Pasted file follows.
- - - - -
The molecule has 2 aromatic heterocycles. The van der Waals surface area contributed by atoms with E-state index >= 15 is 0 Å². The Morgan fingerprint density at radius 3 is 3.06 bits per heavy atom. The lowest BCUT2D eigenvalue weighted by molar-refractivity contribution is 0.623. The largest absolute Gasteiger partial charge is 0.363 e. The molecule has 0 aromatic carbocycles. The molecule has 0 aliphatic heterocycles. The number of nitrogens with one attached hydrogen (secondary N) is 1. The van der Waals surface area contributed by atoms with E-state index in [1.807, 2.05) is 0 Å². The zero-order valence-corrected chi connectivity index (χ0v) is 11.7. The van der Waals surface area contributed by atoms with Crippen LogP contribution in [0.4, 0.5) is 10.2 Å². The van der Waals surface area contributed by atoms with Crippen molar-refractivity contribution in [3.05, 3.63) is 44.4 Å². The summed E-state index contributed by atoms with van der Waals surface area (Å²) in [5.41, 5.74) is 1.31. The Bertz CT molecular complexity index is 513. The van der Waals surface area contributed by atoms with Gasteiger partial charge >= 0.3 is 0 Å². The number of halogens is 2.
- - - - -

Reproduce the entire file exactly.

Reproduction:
The molecule has 2 aromatic heterocycles. The van der Waals surface area contributed by atoms with E-state index >= 15 is 0 Å². The Morgan fingerprint density at radius 3 is 3.06 bits per heavy atom. The lowest BCUT2D eigenvalue weighted by molar-refractivity contribution is 0.623. The largest absolute Gasteiger partial charge is 0.363 e. The molecule has 0 aromatic carbocycles. The molecule has 0 aliphatic heterocycles. The number of nitrogens with one attached hydrogen (secondary N) is 1. The van der Waals surface area contributed by atoms with E-state index in [1.807, 2.05) is 0 Å². The zero-order valence-corrected chi connectivity index (χ0v) is 11.7. The van der Waals surface area contributed by atoms with Crippen LogP contribution in [0.4, 0.5) is 10.2 Å². The van der Waals surface area contributed by atoms with Crippen molar-refractivity contribution in [3.05, 3.63) is 44.4 Å². The summed E-state index contributed by atoms with van der Waals surface area (Å²) in [5.41, 5.74) is 1.31. The Bertz CT molecular complexity index is 513. The van der Waals surface area contributed by atoms with Gasteiger partial charge >= 0.3 is 0 Å². The number of halogens is 2.